On Writing the War: A Guide to Military FictionA Guide to Writing the Military, Soldiers, and Their EnvironmentOn Writing the War: A Guide to Military Fiction3 years ago in Writing More Like This
0. Why Are You Writing This?
I. How and What to Research (Building Armies, Building Battlegrounds, & How to Select Good Information)
II. Creating Realistic Soldiers (A start to finish tip sheet on how to make your soldier a complete person, with 3 writing assignments)
III. Creating a Narrative (Painting war as a background, Joseph Campbell and the Hero’s Journey, Vulgarity in War *NEW*)
IV. What Not to Write (How to avoid Plot Killers, Pace Killers *NEW*, Writing a Text Book, and Soldier Sues)
V. The Politics of your War Story (Polemics & Writing Wars of the Modern Day) *NEW*
VI. You Will Be Criticized (What to Expect, Strategies Towards Coping) *NEW*
A note before I begin: I will be using the word ‘army’ but certainly everything I go over is applicable to any branch of the armed services. Also this is geared mostly towards historical fiction, thus ‘he’ is used for t
Pattern - Iron Man handwarmersPattern - Iron Man handwarmers3 years ago in Other More Like This
First of all, I didn't write down much of the pattern while crocheting so this is all from memory and counting stitches on the finished gloves. If you find something that I should change or add to the pattern please send me a note!
I used a 4 mm crochet hook and acrylic yarn for 8 mm hooks.
Make the "wrist part" first. You might have to make less or more rows depending on what yarn/hook you're using or how big your arms are.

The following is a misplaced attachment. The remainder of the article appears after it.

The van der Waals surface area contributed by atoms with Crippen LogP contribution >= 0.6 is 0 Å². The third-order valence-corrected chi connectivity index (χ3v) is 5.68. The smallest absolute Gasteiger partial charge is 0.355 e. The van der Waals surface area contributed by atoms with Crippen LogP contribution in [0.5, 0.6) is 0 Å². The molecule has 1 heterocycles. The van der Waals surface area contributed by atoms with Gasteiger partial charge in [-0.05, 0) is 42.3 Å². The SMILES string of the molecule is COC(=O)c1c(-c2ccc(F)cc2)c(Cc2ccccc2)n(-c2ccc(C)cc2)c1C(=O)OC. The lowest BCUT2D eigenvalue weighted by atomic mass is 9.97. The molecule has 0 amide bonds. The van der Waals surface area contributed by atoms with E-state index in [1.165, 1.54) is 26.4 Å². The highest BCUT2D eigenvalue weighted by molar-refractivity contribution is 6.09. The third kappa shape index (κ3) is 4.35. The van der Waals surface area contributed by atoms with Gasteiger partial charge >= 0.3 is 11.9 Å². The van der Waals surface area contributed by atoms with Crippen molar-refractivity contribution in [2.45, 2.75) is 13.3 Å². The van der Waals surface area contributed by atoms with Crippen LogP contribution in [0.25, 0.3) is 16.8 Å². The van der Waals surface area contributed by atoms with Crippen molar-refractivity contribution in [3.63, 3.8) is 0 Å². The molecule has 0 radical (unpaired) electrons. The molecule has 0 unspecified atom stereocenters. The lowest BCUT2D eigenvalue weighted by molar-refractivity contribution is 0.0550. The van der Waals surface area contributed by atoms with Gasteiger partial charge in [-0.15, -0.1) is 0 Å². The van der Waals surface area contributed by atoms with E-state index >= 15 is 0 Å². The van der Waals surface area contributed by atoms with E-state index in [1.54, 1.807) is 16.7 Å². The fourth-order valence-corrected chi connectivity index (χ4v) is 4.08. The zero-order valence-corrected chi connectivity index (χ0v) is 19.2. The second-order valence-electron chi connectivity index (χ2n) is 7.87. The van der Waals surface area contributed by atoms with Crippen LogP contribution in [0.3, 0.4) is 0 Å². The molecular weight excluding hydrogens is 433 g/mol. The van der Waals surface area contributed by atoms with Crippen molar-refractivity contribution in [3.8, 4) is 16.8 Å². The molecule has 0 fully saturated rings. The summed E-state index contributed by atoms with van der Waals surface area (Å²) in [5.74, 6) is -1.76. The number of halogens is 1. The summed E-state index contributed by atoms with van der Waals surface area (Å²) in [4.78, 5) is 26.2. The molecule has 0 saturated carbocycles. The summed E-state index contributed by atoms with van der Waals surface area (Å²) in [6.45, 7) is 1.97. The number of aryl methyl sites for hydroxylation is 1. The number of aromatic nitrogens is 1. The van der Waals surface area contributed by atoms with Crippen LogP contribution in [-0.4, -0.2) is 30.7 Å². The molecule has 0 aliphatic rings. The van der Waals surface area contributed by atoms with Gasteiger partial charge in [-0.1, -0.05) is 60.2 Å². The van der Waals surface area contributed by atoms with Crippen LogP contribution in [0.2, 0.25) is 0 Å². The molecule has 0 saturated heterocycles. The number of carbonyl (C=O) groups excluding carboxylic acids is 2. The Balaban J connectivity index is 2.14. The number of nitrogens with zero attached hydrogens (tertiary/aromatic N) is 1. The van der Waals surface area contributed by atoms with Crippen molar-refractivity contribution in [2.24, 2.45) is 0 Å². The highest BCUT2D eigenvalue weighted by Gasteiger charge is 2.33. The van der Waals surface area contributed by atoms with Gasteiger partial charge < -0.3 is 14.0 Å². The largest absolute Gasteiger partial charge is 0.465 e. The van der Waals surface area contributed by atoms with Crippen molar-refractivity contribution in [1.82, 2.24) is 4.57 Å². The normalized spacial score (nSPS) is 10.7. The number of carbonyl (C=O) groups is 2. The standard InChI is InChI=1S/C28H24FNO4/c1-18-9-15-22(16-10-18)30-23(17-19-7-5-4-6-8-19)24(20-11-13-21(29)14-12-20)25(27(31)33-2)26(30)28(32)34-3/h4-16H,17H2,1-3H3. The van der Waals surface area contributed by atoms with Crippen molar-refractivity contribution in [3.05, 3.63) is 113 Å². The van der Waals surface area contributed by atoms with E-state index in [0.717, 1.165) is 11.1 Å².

The whole "wrist part" is crocheted only in the back loops of the previous row, to get the ribbed look.
Start with yellow yarn.
1: Ch 26, turn
2-9: sc 25, ch 1, turn
Switch to red yarn
10-35: sc 25, ch 1, turn
Fasten off and leave a long end, and stitch it together.
Now the "glove part". It might look complicated (at least that's what I though when I first found a pattern made with this technique), but if you try you will quickly get the hang of it. And the result looks really good!
You make "sets" of one single crochet and one chain to make small arcs, and then yo
Sci Fi Ship Class GuideI.L. Jackson's Guide to Ship ClassesSci Fi Ship Class Guide2 years ago in Other More Like This
As anyone who has glanced at my gallery knows, I am a star ship fan(atic). I love designing my own starships and I know others do too. But, I've noticed that a lot of artists do not have a good idea of ship classes, what they do (traditionally) and their uses, particularly in a fleet. So, here is a guide to ship classes as they have been used traditionally and how they would likely be used in a sci-fi setting.
This is the one a LOT of people get wrong. A Capital ship is an anchor ship for a fleet, meaning that fleets are built around the capabilities of the capital ships. Just about every other ship in the fleet has some job relating to the capital ships, whether it be defending or tending or supplying that ship.
Capital ships tend to be the largest warships in the fleet. Capital ships also virtually NEVER operate alone. A great example is (original universe and original series) U.S.S. Enterprise from Star Trek. It was a heavy cruiser.